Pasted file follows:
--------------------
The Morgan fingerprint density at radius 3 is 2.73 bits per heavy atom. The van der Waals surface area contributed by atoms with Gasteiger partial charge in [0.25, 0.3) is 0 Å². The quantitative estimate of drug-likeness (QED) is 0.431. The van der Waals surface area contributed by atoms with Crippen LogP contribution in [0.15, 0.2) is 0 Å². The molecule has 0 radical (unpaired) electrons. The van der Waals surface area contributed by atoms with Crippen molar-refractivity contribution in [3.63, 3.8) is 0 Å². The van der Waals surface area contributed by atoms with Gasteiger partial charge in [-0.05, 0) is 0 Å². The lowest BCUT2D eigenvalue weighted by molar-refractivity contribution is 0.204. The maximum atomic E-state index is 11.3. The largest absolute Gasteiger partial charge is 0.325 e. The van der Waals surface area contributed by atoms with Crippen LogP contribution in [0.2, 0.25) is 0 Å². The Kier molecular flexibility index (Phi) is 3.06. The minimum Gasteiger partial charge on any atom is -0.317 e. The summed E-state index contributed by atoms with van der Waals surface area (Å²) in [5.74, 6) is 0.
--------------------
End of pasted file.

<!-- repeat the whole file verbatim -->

The Morgan fingerprint density at radius 3 is 2.73 bits per heavy atom. The van der Waals surface area contributed by atoms with Gasteiger partial charge in [0.25, 0.3) is 0 Å². The quantitative estimate of drug-likeness (QED) is 0.431. The van der Waals surface area contributed by atoms with Crippen LogP contribution in [0.15, 0.2) is 0 Å². The molecule has 0 radical (unpaired) electrons. The van der Waals surface area contributed by atoms with Crippen molar-refractivity contribution in [3.63, 3.8) is 0 Å². The van der Waals surface area contributed by atoms with Gasteiger partial charge in [-0.05, 0) is 0 Å². The lowest BCUT2D eigenvalue weighted by molar-refractivity contribution is 0.204. The maximum atomic E-state index is 11.3. The largest absolute Gasteiger partial charge is 0.325 e. The van der Waals surface area contributed by atoms with Crippen LogP contribution in [0.2, 0.25) is 0 Å². The Kier molecular flexibility index (Phi) is 3.06. The minimum Gasteiger partial charge on any atom is -0.317 e. The summed E-state index contributed by atoms with van der Waals surface area (Å²) in [5.74, 6) is 0.